Astronomy gets nine new computers
The campaign at work
Room 606 in the College of Arts & Sciences Astronomy Department is the home of computers devoted to instruction in a number of astronomy classes. They play a critical role: enabling real-time data analysis by the undergraduates and graduate students who operate the telescopes on the roof of the CAS building during nighttime observational astronomy labs.
But by the beginning of the 2012–2013 academic year, those 10-year-old computers were nearing the end of their useful lives. Students dealt daily with the frustrations of looking at indistinct images on the monitors and enduring agonizingly slow data downloads. The machines were wearing out, and replacement parts were no longer available. There was no simple solution in sight.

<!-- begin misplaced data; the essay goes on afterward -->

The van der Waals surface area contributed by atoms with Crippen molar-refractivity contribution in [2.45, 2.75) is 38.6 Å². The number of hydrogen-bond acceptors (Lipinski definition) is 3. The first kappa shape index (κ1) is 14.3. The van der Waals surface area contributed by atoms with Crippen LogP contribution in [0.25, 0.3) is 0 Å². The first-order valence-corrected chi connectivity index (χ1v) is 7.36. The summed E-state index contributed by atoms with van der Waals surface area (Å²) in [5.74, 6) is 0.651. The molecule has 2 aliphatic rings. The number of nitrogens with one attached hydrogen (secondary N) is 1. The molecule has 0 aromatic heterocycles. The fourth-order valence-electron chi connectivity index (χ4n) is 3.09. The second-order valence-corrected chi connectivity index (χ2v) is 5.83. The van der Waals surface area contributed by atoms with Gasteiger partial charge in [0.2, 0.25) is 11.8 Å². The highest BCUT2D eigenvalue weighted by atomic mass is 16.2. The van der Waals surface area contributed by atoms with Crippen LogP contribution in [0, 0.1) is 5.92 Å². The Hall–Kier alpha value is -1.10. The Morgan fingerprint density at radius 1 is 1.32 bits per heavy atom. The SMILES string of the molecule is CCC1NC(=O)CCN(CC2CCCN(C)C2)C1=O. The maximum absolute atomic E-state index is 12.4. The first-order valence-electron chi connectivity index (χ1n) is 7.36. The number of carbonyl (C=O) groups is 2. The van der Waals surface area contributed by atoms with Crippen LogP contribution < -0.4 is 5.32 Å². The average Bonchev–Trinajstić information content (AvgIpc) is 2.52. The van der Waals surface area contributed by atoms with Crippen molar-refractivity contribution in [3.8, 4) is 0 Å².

Enter David S. Katz (CAS’80, LAW’85). Learning of the urgent need for new astronomy computers, he made a generous gift that—when matched by funds from CAS—covered the cost of nine brand-new computers, monitors, and universal power supplies for the lab. Students can now access data far more easily, download large files in a flash, view detailed images, and share data across programs and users.
“Think of the new computers as moving our students out of the dial-up realm and into the high-speed realm,” says Astronomy Professor John Clarke, director of the astronomy lab. “They make a huge difference.”
BU’s astronomy department is one of the largest in the country, with 40 undergraduate and 35 to 40 graduate students pursuing astronomy degrees each year. The department consistently ranks in the country’s top 10 programs, along with the University of Colorado, the University of California at Berkeley, Harvard, MIT, and others.